We see a good range of tenants looking to rent rooms, from students to immigrants to beneficiaries or lower income workers. Since COVID-19 many highly skilled workers are transferring to Christchurch from within New Zealand – boarding houses are appealing as they provide a ready-made home, fully furnished with all amenities taken care of and the flexibility of not being locked into a long-term tenancy. Boarding houses around Canterbury University attract mature students who seem to stay on over the summer to work and some even stay once they’ve graduated. Lower end boarding houses will attract beneficiaries and lower income workers who cannot afford to rent by themselves.
What are the returns on boarding houses?
If run well, kept in good condition and in sought-after areas, these properties should be cash cows – achieving at least 7% gross yield is definitely viable. Location is key as tenants often don’t have cars so need to be near good public transport, major shopping malls, or the University. Being exempt from the new tax rules, consider taking the debt from your other residential investments and loading it into a boarding house. As always, seek advice from your accountant about whether this is the right option for you.
What are the rules around boarding houses?
While boarding house tenancies and standard tenancies share a lot of the same requirements under the Residential Tenancies Act (RTA), some things apply only to boarding houses. They also have to meet the first compliance date for the health homes standards, which is 1 July 2021.
Some of the differences are:
- Copies of the house rules and fire evacuation procedures are on display at all times
- You can ask the tenant to pay bond up to the equivalent of 4 weeks rent
- You must give 28 days' notice if you wish to increase the rent
- You must ensure tenants have access to their room, toilet and bathroom facilities at all times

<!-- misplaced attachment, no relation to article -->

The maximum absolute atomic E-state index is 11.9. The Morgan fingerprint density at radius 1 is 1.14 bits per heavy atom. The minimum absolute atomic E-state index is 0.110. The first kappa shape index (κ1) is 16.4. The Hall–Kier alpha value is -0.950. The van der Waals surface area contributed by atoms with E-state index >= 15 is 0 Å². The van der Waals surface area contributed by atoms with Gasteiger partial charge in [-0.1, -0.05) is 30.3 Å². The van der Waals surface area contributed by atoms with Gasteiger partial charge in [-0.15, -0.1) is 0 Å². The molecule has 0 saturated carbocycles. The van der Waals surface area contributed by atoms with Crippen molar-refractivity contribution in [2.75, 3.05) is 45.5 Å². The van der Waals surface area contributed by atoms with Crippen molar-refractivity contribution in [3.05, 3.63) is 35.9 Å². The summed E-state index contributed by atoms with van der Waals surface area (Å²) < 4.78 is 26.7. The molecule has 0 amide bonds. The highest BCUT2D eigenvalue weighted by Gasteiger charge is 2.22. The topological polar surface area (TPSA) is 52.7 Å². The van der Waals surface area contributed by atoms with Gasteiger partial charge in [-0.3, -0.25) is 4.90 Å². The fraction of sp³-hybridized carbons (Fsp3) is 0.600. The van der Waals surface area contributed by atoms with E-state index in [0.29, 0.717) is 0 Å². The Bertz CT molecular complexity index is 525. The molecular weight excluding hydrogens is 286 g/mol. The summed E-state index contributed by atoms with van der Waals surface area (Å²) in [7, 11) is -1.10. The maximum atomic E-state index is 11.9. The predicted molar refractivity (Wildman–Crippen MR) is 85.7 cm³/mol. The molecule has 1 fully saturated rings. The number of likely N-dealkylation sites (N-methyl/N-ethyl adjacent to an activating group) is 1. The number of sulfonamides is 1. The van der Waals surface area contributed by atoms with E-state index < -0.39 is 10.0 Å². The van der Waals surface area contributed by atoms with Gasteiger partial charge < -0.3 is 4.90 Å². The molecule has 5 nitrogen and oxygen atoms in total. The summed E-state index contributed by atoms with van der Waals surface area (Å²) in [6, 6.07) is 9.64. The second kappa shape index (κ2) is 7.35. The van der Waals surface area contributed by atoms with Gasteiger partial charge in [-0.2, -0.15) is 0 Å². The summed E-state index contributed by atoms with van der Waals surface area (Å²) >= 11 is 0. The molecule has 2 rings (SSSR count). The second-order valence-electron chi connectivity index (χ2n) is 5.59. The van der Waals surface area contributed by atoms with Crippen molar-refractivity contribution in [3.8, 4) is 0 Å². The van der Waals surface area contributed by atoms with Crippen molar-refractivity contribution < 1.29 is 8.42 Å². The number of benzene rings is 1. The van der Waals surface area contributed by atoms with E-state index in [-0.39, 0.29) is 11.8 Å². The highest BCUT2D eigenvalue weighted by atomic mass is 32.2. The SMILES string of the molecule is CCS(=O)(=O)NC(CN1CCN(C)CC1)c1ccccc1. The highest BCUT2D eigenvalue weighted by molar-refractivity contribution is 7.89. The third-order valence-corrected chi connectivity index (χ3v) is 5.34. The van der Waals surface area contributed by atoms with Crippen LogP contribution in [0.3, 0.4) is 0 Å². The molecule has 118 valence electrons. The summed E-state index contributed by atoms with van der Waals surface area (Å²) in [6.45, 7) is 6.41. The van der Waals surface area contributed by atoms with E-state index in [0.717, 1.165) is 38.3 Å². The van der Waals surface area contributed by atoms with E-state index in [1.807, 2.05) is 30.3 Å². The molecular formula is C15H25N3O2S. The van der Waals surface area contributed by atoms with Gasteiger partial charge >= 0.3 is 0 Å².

- You are responsible for ensuring that the common areas are clean and well-maintained
- You have the right to enter the common areas at any time
- You can enter the boarding house at any time but must give notice before entering a tenanted room unless it is with the consent of the tenant. Generally this is 24 hours written notice, unless you reasonably believe that there is an emergency or that there is a serious risk to life or property
- You must provide 28 days’ notice to end a boarding house tenancy, or immediately if the tenant causes damage, threatens, endangers or disrupts, or within 48 hours written notice if the tenant doesn’t pay overdue rent within 10 days of receiving a written notice to do so, or where the tenant uses the premises for an illegal purpose or due to abandonment
- A tenant can end their tenancy with 48 hours’ notice at any time
More detailed information on the rules can be found https://www.tenancy.govt.nz/starting-a-tenancy/types-of-tenancies/boarding-houses/
Having purchased, set-up and managed boarding houses for a number of years we have a wealth of knowledge we would love to share with you. We have a dedicated property manager who looks after all our rooms. Feel free to contact us for more information.
An active investor with her husband Hamish, Claire loves to inspire & inform others, all whilst juggling three little boys and living her mantra to eat well and travel lots.